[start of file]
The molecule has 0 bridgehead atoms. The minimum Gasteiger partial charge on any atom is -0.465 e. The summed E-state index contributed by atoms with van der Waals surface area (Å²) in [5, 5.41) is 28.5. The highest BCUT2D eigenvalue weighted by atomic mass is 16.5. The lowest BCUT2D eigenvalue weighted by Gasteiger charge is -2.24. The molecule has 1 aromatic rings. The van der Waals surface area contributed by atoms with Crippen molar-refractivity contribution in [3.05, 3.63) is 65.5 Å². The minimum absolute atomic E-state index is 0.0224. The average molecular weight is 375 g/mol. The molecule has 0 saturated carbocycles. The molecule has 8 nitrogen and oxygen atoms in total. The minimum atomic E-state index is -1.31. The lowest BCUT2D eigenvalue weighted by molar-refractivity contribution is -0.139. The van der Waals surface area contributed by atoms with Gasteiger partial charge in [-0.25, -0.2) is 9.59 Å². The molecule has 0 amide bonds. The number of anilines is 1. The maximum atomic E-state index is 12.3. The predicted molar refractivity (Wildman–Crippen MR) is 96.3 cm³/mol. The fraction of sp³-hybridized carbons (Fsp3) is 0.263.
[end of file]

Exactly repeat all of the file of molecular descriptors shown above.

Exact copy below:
The molecule has 0 bridgehead atoms. The minimum Gasteiger partial charge on any atom is -0.465 e. The summed E-state index contributed by atoms with van der Waals surface area (Å²) in [5, 5.41) is 28.5. The highest BCUT2D eigenvalue weighted by atomic mass is 16.5. The lowest BCUT2D eigenvalue weighted by Gasteiger charge is -2.24. The molecule has 1 aromatic rings. The van der Waals surface area contributed by atoms with Crippen molar-refractivity contribution in [3.05, 3.63) is 65.5 Å². The minimum absolute atomic E-state index is 0.0224. The average molecular weight is 375 g/mol. The molecule has 0 saturated carbocycles. The molecule has 8 nitrogen and oxygen atoms in total. The minimum atomic E-state index is -1.31. The lowest BCUT2D eigenvalue weighted by molar-refractivity contribution is -0.139. The van der Waals surface area contributed by atoms with Gasteiger partial charge in [-0.25, -0.2) is 9.59 Å². The molecule has 0 amide bonds. The number of anilines is 1. The maximum atomic E-state index is 12.3. The predicted molar refractivity (Wildman–Crippen MR) is 96.3 cm³/mol. The fraction of sp³-hybridized carbons (Fsp3) is 0.263.